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- The Burgomaster's Wife, Volume 2. - 1/12 -
[NOTE: There is a short list of bookmarks, or pointers, at the end of the file for those who may wish to sample the author's ideas before making an entire meal of them. D.W.]
THE BURGOMASTER'S WIFE
By Georg Ebers
A second and third rainy day followed the first one. White mists and grey fog hung over the meadows. The cold, damp north-west wind drove heavy clouds together and darkened the sky. Rivulets dashed into the streets from the gutters on the steep roofs of Leyden; the water in the canals and ditches grew turbid and rose towards the edges of the banks. Dripping, freezing men and women hurried past each other without any form of greeting, while the pair of storks pressed closer to each other in their nest, and thought of the warm south, lamenting their premature return to the cold, damp, Netherland plain.
In thoughtful minds the dread of what must inevitably come was increasing. The rain made anxiety grow as rapidly in the hearts of many citizens, as the young blades of grain in the fields. Conversations, that sounded anything but hopeful, took place in many tap-rooms--in others men were even heard declaring resistance folly, or loudly demanding the desertion of the cause of the Prince of Orange and liberty.
Whoever in these days desired to see a happy face in Leyden might have searched long in vain, and would probably have least expected to find it in the house of Burgomaster Van der Werff.
Three days had now elapsed since Peter's departure, nay the fourth was drawing towards noon, yet the burgomaster had not returned, and no message, no word of explanation, had reached his family.
Maria had put on her light-blue cloth dress with Mechlin lace in the square neck, for her husband particularly liked to see her in this gown and he must surely return to-day.
The spray of yellow wall-flowers on her breast had been cut from the blooming plant in the window of her room, and Barbara had helped arrange her thick hair.
It lacked only an hour of noon, when the young wife's delicate, slender figure, carrying a white duster in her hand, entered the burgomaster's study. Here she stationed herself at the window, from which the pouring rain streamed in numerous crooked serpentine lines, pressed her forehead against the panes, and gazed down into the quiet street.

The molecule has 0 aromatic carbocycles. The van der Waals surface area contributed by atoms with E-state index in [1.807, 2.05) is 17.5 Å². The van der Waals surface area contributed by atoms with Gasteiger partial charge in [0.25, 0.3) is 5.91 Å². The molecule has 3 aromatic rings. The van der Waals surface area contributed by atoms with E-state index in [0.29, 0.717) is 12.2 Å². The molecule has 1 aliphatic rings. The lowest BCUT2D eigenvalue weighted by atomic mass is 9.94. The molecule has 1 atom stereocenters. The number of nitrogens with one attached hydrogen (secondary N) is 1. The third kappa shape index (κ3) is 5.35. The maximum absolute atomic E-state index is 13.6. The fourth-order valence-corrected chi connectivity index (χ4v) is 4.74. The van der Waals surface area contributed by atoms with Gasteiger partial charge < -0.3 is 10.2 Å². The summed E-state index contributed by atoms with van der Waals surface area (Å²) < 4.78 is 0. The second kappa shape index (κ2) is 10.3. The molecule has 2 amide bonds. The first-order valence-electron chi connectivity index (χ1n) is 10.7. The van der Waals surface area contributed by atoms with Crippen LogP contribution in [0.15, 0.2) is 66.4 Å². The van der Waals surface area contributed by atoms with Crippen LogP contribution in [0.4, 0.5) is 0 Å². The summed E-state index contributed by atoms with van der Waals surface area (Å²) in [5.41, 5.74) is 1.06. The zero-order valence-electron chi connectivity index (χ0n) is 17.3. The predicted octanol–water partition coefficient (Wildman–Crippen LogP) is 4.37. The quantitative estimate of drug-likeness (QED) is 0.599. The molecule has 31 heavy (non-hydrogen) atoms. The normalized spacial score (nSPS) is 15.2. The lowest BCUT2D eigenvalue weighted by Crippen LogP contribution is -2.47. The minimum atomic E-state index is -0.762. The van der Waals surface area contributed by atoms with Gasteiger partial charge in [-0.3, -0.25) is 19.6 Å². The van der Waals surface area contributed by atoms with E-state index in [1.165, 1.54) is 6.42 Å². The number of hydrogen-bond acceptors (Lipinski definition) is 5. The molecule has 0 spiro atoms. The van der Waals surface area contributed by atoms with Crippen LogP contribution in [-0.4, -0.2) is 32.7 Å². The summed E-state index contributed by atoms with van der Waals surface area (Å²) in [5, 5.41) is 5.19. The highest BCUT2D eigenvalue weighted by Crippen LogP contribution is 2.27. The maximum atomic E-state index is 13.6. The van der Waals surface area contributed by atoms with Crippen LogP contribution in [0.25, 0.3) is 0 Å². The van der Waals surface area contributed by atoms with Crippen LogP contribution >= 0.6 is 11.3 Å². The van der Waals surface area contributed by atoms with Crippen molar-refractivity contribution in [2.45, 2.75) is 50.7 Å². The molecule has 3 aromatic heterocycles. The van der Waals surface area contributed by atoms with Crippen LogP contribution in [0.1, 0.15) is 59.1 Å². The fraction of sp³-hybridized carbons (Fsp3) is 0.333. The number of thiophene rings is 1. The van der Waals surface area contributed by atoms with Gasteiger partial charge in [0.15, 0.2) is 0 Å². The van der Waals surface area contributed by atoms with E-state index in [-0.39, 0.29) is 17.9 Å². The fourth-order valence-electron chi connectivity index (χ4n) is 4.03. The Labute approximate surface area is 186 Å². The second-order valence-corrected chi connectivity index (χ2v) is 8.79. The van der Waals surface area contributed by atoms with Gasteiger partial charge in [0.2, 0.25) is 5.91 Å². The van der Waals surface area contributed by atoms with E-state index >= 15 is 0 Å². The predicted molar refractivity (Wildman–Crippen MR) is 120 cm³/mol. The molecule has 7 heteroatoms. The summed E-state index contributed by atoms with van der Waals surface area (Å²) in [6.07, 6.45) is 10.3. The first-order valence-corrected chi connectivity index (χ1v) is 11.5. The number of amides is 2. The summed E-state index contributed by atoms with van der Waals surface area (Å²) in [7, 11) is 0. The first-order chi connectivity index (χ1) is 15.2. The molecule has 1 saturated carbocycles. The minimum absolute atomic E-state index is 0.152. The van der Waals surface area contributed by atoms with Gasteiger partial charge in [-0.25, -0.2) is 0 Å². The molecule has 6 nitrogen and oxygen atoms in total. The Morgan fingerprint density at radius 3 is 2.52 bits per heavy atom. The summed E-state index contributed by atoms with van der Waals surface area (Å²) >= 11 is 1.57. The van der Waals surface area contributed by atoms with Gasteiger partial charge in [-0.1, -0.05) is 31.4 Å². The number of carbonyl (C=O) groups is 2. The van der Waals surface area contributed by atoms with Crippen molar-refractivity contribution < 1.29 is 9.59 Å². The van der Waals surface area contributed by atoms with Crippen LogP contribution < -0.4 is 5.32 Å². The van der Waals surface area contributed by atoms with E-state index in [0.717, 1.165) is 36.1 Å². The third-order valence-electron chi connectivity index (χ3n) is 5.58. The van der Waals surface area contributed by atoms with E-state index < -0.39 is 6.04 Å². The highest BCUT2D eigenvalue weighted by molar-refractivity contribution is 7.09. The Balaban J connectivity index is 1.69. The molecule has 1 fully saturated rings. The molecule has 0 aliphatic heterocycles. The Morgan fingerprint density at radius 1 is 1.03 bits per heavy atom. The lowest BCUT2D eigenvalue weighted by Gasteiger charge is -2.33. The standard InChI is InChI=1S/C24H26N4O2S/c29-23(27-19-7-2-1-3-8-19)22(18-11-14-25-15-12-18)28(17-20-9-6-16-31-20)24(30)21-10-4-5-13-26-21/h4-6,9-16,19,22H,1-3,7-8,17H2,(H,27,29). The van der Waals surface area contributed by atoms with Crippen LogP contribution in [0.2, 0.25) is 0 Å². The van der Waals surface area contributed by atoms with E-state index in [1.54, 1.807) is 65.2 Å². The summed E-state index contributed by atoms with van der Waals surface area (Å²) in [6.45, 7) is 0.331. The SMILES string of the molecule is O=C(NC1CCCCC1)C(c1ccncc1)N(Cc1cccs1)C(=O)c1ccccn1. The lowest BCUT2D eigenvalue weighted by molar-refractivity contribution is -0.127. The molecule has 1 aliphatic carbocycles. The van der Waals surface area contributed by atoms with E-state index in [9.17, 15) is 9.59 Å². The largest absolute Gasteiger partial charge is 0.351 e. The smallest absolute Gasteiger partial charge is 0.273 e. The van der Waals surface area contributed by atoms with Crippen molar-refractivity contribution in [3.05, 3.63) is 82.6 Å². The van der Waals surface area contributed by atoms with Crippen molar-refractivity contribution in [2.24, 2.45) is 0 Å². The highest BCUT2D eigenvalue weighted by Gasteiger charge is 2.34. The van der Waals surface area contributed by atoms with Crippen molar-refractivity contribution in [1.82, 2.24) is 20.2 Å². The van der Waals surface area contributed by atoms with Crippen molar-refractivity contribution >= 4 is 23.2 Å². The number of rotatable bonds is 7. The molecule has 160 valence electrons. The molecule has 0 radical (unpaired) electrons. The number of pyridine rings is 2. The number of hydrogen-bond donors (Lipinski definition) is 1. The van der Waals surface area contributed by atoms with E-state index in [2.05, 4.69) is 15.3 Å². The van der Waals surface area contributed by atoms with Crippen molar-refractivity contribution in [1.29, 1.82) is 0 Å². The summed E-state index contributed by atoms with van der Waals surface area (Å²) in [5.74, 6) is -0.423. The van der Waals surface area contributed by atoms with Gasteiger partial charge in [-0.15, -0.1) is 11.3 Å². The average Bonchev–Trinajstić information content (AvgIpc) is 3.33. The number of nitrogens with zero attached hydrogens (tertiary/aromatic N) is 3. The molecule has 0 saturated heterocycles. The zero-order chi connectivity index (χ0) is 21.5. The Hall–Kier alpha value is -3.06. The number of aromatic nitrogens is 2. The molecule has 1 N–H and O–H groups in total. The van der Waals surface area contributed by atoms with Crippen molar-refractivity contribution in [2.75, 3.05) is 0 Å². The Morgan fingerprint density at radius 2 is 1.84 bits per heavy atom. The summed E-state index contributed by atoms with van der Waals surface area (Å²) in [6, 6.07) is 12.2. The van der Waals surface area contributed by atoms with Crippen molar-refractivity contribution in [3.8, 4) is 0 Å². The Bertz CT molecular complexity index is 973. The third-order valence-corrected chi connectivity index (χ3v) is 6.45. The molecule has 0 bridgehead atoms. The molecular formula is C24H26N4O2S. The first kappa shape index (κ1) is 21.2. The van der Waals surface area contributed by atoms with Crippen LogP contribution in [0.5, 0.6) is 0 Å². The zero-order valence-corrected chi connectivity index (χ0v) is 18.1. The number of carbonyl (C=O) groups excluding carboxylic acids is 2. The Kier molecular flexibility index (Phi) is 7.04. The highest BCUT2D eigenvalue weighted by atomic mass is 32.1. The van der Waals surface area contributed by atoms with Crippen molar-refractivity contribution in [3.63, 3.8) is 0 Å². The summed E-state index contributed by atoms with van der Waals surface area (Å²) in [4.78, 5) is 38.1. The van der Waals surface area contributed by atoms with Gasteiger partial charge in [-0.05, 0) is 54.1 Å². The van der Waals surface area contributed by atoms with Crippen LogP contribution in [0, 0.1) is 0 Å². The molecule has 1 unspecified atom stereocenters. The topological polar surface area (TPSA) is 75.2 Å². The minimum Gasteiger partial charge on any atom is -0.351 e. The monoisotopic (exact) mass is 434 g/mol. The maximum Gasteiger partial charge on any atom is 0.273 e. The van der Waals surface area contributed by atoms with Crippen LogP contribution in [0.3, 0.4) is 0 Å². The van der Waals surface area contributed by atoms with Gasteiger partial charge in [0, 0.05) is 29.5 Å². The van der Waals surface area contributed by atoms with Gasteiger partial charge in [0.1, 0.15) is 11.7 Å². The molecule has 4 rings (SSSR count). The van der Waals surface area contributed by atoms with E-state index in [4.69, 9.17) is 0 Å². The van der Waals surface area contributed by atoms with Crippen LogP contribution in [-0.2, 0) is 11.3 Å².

The water was standing between the smooth red tiles of the pavement. A porter clattered by in heavy wooden shoes, a maid-servant, with a shawl wrapped around her head, hurried swiftly past, a shoemaker's boy, with a pair of boots hanging on his back, jumped from puddle to puddle, carefully avoiding the dry places;--no horseman appeared.
It was almost unnaturally quiet in the house and street; she heard nothing except the plashing of the rain. Maria could not expect her husband until the beat of horses' hoofs was audible; she was not even gazing into the distance--only dreamily watching the street and the ceaseless rain.
The room had been thoughtfully heated for the drenched man, whose return was expected, but Maria felt the cold air through the chinks in the windows. She shivered, and as she turned back into the dusky room, it seemed as if this twilight atmosphere must always remain, as if no more bright days could ever come.
Minutes passed before she remembered for what purpose she had entered the room and began to pass the dusting-cloth over the writing-table, the piles of papers, and the rest of the contents of the apartment. At last she approached the pistols, which Peter had not taken with him on his journey.
The portrait of her husband's first wife hung above the weapons and sadly needed dusting, for until now Maria had always shrunk from touching it.
To-day she summoned up her courage, stood opposite to it, and gazed steadily at the youthful features of the woman, with whom Peter had been happy. She felt spellbound by the brown eyes that gazed at her from the pleasant face.
Yes, the woman up there looked happy, almost insolently happy. How much more had Peter probably given to his first wife than to her?
This thought cut her to the heart, and without moving her lips she addressed a series of questions to the silent portrait, which still gazed steadily and serenely at her from its plain frame.